Anonymous said...

This blog attracts the uninformed and the computationally crippled. So here is my contribution: The combined net worth of the Walton family (not the tv Walton's) is approximately $100,000,000,000 (source:the Forbe's 400 list). Using advance mathematical techniques, you divide Wal-Mart's 1,000,000 employees into that montrously large number. Hmm, the answer is ... $100,000 per employee. Yes, I find it inconceivable that those cretinous employees should get paid anymore money. Where will the extra money come from for Christ's sake - manna from heaven? Glen's readers may not be "jealous" or "stupid," but clearly they flunked their high school math class when the subject of exponents was covered. They must not have understood exponentiation to the base ten, because they have no concept of how big a number like 10 to the 11th power is.

Saxdrop said...

Kudos Glen for entering the Lion's Den, head first.

I had an experience similar to this, although with a smaller audience, and a less incendiary topic.

I was asked to join a panel debate on the use of direct incentives by cities to attract retail/manufacturers/etc. The rub is, I was skeptical of the use of such incentives generally speaking, and the conference was put on by a professional association of city and non-profit economic development managers.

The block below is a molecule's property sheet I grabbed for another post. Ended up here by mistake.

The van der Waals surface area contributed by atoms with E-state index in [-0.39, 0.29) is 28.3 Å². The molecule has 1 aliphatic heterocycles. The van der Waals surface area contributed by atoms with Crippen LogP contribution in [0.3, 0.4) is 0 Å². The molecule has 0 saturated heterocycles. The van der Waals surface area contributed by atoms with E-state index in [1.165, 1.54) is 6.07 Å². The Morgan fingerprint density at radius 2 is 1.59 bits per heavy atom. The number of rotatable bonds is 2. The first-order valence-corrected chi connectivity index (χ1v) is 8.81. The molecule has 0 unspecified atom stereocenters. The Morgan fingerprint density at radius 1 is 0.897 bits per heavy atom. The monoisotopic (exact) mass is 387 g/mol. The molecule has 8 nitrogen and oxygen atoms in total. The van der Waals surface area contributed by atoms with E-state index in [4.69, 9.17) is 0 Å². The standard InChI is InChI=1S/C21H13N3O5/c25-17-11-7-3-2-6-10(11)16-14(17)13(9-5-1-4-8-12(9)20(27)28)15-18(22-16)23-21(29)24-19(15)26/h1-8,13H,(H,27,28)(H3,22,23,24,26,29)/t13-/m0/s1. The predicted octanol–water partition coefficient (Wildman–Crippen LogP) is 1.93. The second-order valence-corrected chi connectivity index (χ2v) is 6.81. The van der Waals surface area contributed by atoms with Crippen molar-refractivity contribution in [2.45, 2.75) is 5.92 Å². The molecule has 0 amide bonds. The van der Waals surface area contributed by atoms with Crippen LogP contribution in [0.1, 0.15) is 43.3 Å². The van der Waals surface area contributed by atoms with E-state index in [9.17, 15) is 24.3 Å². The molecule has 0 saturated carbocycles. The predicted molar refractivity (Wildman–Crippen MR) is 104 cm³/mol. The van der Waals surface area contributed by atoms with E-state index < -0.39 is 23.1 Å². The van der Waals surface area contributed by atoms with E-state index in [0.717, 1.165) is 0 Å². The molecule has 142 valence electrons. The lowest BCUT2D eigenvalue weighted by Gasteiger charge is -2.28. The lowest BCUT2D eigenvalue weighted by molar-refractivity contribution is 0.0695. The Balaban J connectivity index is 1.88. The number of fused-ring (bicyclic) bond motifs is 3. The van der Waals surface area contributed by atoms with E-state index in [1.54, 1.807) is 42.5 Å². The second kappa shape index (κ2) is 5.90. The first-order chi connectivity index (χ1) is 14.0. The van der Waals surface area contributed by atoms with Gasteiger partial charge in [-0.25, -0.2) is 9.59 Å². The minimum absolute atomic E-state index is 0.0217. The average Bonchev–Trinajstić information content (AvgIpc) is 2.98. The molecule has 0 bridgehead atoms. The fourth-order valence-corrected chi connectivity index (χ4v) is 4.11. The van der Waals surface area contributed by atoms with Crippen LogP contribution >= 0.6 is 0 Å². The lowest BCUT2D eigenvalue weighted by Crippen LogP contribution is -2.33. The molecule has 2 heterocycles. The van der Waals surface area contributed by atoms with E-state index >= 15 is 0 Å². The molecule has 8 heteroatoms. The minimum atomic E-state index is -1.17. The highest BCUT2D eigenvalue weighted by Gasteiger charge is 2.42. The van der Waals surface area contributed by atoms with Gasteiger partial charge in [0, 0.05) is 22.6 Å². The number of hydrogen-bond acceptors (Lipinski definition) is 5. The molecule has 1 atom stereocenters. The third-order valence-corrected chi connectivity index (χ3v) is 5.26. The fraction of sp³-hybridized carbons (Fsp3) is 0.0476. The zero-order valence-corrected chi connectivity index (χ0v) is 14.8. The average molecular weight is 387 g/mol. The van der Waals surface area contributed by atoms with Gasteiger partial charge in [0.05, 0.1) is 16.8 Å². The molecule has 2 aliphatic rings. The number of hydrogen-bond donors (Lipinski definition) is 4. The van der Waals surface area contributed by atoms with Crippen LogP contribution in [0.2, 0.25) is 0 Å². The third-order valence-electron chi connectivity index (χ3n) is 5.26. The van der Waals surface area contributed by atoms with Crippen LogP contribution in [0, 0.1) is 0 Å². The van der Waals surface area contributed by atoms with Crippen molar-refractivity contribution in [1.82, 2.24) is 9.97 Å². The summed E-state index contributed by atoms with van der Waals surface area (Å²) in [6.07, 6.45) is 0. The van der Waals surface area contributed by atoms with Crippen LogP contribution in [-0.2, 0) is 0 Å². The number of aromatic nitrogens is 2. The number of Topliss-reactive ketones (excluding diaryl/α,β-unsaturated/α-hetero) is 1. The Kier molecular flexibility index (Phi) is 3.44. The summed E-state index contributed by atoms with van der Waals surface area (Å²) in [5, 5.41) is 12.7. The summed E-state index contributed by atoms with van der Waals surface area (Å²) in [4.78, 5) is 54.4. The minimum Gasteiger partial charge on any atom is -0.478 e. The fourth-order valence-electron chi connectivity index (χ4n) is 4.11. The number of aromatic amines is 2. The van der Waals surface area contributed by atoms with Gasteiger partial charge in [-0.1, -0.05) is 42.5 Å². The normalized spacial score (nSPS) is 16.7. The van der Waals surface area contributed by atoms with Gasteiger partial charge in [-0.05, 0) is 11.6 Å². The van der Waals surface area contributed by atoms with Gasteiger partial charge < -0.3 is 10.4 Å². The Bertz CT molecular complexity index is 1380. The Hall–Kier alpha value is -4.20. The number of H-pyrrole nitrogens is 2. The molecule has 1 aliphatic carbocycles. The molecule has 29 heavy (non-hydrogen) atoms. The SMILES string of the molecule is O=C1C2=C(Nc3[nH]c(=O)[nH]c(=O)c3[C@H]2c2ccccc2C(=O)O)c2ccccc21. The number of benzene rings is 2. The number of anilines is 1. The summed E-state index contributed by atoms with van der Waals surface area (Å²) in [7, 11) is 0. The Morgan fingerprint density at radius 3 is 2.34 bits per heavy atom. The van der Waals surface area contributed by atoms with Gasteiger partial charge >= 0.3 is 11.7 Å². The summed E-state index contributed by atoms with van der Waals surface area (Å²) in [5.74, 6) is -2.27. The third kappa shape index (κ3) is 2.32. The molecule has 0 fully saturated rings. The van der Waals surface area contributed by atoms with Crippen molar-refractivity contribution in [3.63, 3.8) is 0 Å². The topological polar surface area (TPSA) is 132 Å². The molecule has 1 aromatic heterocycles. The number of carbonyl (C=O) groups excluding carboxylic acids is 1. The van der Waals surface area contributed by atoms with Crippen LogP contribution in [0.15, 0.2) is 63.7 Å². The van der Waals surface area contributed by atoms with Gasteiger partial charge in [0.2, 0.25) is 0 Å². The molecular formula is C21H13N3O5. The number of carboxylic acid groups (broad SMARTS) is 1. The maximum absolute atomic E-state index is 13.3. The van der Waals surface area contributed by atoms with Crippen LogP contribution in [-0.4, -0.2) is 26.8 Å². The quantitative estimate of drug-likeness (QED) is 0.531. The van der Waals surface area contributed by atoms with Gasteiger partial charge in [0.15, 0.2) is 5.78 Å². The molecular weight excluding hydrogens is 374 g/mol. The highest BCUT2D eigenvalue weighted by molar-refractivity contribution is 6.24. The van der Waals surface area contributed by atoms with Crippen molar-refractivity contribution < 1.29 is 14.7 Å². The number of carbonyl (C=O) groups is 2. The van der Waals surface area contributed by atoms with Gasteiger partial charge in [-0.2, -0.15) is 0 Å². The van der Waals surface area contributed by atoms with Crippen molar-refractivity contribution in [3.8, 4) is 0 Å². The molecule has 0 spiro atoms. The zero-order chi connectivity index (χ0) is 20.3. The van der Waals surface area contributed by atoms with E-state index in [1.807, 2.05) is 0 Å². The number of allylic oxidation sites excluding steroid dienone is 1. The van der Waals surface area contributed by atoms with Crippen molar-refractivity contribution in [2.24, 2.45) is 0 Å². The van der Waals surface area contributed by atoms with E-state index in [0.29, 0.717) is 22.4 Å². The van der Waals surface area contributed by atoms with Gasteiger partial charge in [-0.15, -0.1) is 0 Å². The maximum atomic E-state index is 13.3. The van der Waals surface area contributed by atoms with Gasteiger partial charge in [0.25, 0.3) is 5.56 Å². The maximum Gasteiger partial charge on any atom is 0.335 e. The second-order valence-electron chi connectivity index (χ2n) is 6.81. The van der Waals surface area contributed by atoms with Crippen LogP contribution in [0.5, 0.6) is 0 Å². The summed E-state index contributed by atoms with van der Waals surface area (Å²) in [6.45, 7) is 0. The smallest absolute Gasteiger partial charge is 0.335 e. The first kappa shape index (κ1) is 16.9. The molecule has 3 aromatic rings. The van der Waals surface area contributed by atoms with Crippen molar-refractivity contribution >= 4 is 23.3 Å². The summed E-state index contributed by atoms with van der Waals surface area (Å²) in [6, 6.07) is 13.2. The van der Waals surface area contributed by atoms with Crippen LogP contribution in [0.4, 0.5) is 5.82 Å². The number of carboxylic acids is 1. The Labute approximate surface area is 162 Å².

They were cordial, and while I may not have changed many minds, I think they appreciated hearing what I had to say.

Glen Whitman said...

"I'm surprised that no one questioned your repeated contention that an increase in pay and benefits for the peon employees of Wal-mart would automatically result in an increase in Wal-mart's prices."

Actually, they did question that contention, and in pretty much the same way you did: "I thought that Wal-Mart was one of the most profitable corporations in America, if not the world. So why not reduce those profits a tad?"

Wal-Mart, like any profit-seeking business, makes pricing decisions based (in part) on costs. Anything that raises a firm's marginal cost of production or service will induce it to raise prices. This is true regardless of how profitable the company is, so the fact that Wal-Mart makes large profits is irrelevant to the analysis. The degree of competition in the market will influence how much of the cost increase is passed through to consumer, but some portion will always be passed through (except under highly implausible conditions). Or do you think firms ignore their costs when choosing their prices?

"I'm not about to tell Alice to spend her money on chocolates and puppies for poor kids, even the poor kids of her own company's workers. But I am prepared to find a way to reduce her obsene wealth one way or another."